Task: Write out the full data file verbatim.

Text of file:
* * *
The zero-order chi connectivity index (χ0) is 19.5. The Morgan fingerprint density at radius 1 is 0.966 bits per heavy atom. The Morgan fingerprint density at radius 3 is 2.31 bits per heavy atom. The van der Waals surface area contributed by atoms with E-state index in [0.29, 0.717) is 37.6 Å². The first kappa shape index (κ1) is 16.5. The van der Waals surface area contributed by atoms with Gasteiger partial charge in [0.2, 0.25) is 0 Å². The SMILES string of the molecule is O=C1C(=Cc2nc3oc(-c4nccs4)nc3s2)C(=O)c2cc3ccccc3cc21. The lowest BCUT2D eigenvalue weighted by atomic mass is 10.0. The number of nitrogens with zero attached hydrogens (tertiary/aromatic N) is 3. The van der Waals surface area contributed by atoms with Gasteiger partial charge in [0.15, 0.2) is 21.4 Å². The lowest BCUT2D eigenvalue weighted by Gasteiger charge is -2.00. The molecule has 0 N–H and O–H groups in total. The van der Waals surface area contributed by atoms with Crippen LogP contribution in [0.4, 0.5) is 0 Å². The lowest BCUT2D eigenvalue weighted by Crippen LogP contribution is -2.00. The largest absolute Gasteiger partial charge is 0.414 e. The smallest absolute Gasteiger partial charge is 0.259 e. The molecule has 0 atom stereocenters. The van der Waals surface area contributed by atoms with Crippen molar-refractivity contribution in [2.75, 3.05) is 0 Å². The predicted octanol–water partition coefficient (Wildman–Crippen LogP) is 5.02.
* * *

The zero-order chi connectivity index (χ0) is 19.5. The Morgan fingerprint density at radius 1 is 0.966 bits per heavy atom. The Morgan fingerprint density at radius 3 is 2.31 bits per heavy atom. The van der Waals surface area contributed by atoms with E-state index in [0.29, 0.717) is 37.6 Å². The first kappa shape index (κ1) is 16.5. The van der Waals surface area contributed by atoms with Gasteiger partial charge in [0.2, 0.25) is 0 Å². The SMILES string of the molecule is O=C1C(=Cc2nc3oc(-c4nccs4)nc3s2)C(=O)c2cc3ccccc3cc21. The lowest BCUT2D eigenvalue weighted by atomic mass is 10.0. The number of nitrogens with zero attached hydrogens (tertiary/aromatic N) is 3. The van der Waals surface area contributed by atoms with Gasteiger partial charge in [0.15, 0.2) is 21.4 Å². The lowest BCUT2D eigenvalue weighted by Gasteiger charge is -2.00. The molecule has 0 N–H and O–H groups in total. The van der Waals surface area contributed by atoms with Crippen LogP contribution in [0.4, 0.5) is 0 Å². The lowest BCUT2D eigenvalue weighted by Crippen LogP contribution is -2.00. The largest absolute Gasteiger partial charge is 0.414 e. The smallest absolute Gasteiger partial charge is 0.259 e. The molecule has 0 atom stereocenters. The van der Waals surface area contributed by atoms with Crippen molar-refractivity contribution in [2.75, 3.05) is 0 Å². The predicted octanol–water partition coefficient (Wildman–Crippen LogP) is 5.02.